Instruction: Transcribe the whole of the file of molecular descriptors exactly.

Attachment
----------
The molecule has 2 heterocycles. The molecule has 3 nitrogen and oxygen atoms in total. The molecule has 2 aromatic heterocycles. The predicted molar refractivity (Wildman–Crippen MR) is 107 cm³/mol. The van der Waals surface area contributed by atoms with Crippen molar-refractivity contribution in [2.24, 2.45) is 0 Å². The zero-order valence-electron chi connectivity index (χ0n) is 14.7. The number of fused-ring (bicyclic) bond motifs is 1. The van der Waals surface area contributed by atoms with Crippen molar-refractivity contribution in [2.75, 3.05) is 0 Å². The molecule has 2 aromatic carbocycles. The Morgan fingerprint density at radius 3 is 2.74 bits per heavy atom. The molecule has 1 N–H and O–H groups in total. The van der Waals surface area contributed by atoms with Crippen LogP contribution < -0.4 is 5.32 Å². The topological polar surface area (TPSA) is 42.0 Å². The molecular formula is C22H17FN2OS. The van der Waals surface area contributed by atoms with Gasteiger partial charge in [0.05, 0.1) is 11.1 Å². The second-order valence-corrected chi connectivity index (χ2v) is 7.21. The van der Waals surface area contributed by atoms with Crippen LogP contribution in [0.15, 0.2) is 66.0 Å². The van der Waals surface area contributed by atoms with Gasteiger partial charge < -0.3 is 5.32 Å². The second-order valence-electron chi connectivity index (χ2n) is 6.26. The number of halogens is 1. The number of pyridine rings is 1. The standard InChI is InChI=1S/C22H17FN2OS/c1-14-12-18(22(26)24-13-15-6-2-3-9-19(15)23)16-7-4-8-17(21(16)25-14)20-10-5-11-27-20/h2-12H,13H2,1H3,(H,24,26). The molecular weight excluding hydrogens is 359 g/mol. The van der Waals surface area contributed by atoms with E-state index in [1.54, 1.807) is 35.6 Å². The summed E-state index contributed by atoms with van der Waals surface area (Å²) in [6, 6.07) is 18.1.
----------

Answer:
The molecule has 2 heterocycles. The molecule has 3 nitrogen and oxygen atoms in total. The molecule has 2 aromatic heterocycles. The predicted molar refractivity (Wildman–Crippen MR) is 107 cm³/mol. The van der Waals surface area contributed by atoms with Crippen molar-refractivity contribution in [2.24, 2.45) is 0 Å². The zero-order valence-electron chi connectivity index (χ0n) is 14.7. The number of fused-ring (bicyclic) bond motifs is 1. The van der Waals surface area contributed by atoms with Crippen molar-refractivity contribution in [2.75, 3.05) is 0 Å². The molecule has 2 aromatic carbocycles. The Morgan fingerprint density at radius 3 is 2.74 bits per heavy atom. The molecule has 1 N–H and O–H groups in total. The van der Waals surface area contributed by atoms with Crippen LogP contribution < -0.4 is 5.32 Å². The topological polar surface area (TPSA) is 42.0 Å². The molecular formula is C22H17FN2OS. The van der Waals surface area contributed by atoms with Gasteiger partial charge in [0.05, 0.1) is 11.1 Å². The second-order valence-corrected chi connectivity index (χ2v) is 7.21. The van der Waals surface area contributed by atoms with Crippen LogP contribution in [0.15, 0.2) is 66.0 Å². The van der Waals surface area contributed by atoms with Gasteiger partial charge < -0.3 is 5.32 Å². The second-order valence-electron chi connectivity index (χ2n) is 6.26. The number of halogens is 1. The number of pyridine rings is 1. The standard InChI is InChI=1S/C22H17FN2OS/c1-14-12-18(22(26)24-13-15-6-2-3-9-19(15)23)16-7-4-8-17(21(16)25-14)20-10-5-11-27-20/h2-12H,13H2,1H3,(H,24,26). The molecular weight excluding hydrogens is 359 g/mol. The van der Waals surface area contributed by atoms with E-state index in [1.54, 1.807) is 35.6 Å². The summed E-state index contributed by atoms with van der Waals surface area (Å²) in [6, 6.07) is 18.1.